Juliet Baird Alexander v. First Wind Energy LLC et al

2011 | Cited 0 times | D. Maine | November 2, 2011

ORDER ON PETITION FOR WRIT OF MANDAMUS, MOTION FOR TEMPORARY RESTRAINING ORDER, AND MOTION TO CONSIDER PRELIMINARY INJUNCTION AND TEMPORARY RESTRAINING ORDERS EX PARTE

Before the Court is Plaintiff Juliet Baird Alexander‟s Petition for Writ of Mandamus (Docket # 4), Motion for a Temporary Restraining Order (Docket # 5), and Motion to Consider Preliminary Injunction and Temporary Restraining Orders Ex Parte (Docket # 24). Having reviewed the Petition and the Motions, the Court hereby DENIES both the Petition and the Motions.

Plaintiff‟s Writ of Mandamus seeks to compel the Rumford Board of Selectmen (the "Selectmen") to permanently refrain from drafting any "wind ordinance" or authorizing any election regarding "industrial zoning designs" related to the development of wind power generation facilities in the Town of Rumford. The Petition also seeks to compel the Selectmen to permanently ban the erection of any "grid-scale industrial wind energy development" within Rumford; to "take all legal steps to have the relevant, enabling legislation declared constitutionally defective and enjoined"; to remove any existing transmission lines, towers, and substations intended to carry electricity derived from industrial wind turbines; to "forbid . the future erection of such transmission lines and sub-stations"; and to require the return of affected landscape to the status quo prior to wind energy development.

While the Court is empowered to issue a writ of mandamus commanding a federal official to perform a non-discretionary, ministerial act, "[w]here the right of the plaintiff is unclear and the duty of the officer is not plainly defined and peremptory, mandamus is not an appropriate remedy." See Estate of Pingree v. Blumenthal, et al., 1978 WL 1235, at *3 (D. Me. 1978) (internal citations omitted); 28 U.S.C. § 1361. Here, Plaintiff seeks to compel the Court to issue a writ commanding the Selectmen-local government officials-to perform discretionary, non-ministerial acts. Accordingly, a writ of mandamus is clearly not appropriate in this case.

Plaintiff also moves for a Temporary Restraining Order ("TRO") against Defendants First Wind Energy, LLC ("First Wind") and Central Maine Power Company ("CMP"). Plaintiff specifically asks that the Court restrain First Wind from "wrongfully and maliciously interfering with elections in the Town of Rumford" (Docket # 5-1 ) and restrain CMP from connecting up a transmission line and sub-station for the purpose of carrying wind produced electricity in the Town of Rumford" until a preliminary injunction hearing (Docket # 5-2). Via the November 1, 2011 Motion to Consider Preliminary Injunction and Temporary Restraining Orders Ex Parte (Docket # 24), Plaintiff clarifies that she seeks to have the Court rule upon her TRO request prior to Election Day, which is November 8, 2011.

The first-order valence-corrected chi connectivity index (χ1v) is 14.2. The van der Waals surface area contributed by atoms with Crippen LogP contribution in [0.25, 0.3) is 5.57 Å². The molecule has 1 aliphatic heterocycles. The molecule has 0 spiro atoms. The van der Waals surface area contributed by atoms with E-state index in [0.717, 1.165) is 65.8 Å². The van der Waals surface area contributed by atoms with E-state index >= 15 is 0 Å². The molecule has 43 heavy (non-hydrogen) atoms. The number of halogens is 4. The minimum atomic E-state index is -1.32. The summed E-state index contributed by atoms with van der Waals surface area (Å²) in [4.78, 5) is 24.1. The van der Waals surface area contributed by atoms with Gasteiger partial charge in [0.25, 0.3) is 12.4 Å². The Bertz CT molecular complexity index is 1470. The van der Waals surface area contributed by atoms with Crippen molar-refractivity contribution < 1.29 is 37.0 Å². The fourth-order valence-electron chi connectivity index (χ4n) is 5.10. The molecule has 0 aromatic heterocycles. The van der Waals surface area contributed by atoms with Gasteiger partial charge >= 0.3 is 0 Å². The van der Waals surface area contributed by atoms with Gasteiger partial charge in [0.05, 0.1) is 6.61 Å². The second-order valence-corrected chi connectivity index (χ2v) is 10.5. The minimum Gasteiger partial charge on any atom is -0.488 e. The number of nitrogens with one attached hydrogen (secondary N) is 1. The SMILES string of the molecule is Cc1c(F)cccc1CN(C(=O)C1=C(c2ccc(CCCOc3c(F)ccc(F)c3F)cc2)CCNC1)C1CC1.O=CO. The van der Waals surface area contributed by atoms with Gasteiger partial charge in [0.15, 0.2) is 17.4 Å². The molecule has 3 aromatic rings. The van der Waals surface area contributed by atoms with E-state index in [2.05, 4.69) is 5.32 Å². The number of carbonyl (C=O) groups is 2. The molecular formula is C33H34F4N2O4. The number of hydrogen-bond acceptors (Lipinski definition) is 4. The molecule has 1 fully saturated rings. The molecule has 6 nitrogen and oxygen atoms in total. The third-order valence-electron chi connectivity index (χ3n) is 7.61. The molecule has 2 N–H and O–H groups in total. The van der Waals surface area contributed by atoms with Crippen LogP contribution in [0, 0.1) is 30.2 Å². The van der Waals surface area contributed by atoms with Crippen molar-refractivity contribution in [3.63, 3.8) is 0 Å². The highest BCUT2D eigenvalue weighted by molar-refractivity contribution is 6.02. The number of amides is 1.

"A TRO is available under Federal Rule of Civil Procedure 65 to a litigant facing a threat of irreparable harm before a preliminary injunction [can be considered]." See Fairchild Semiconductor Corp. v. Third Dimension (3D) Semiconductor, Inc., 564 F. Supp. 2d 63, 66 (D. Me. 2008). Just as with a request for preliminary injunction, the moving party bears the burden of persuasion to show: (1) the likelihood of success on the merits; (2) the potential for irreparable harm if the injunction is denied; (3) the balance of relevant impositions; and (4) the effect (if any) of the court‟s ruling on the public interest. See id. Ultimately, the Court must "bear constantly in mind that an "[i]njunction is an equitable remedy which should not be lightly indulged in, but used sparingly and only in a clear and plain case.‟" Saco Def. Sys. Div., Maremont Corp. v. Weinberger, 606 F. Supp. 446, 450 (D. Me. 1985) (quoting Plain Dealer Pub. Co. v. Cleveland Typographical Union No. 53, 520 F.2d 1220, 1230 (6th Cir.1975)).

Quite simply, Plaintiff‟s submissions to date have failed to show any substantial likelihood of success on the merits. See Jean v. Mass. State Police, 492 F.3d 24, 27 (1st Cir. 2007) (stating that likelihood of success is the "most important part of the preliminary injunction assessment"). Additionally, Plaintiff has not shown how she will be irreparably harmed by any actions taken by Defendants on or before November 8, 2011. Moreover, the Court notes that the public interest is best served by the Court abstaining from any action that might impact on the upcoming election. Accordingly, both her Motion for a TRO and her Motion to Consider Preliminary Injunction and Temporary Restraining Orders Ex Parte1 must fail.

Having considered all of the relevant factors, the Court finds that Plaintiff is not entitled to the relief sought in her Petition (Docket # 4) or her Motions (Dockets #s 5 & 24) and, therefore, DENIES the Petition and the Motions. All other motions pending will be taken under advisement in the ordinary course once briefing is complete.

SO ORDERED.

1. As part of this Motion (Docket # 24), Plaintiff seeks an Order from the Court postponing until after November 8, 2011 consideration by Rumford voters of any "wind" ordinance. The Court DENIES this unsupported request.

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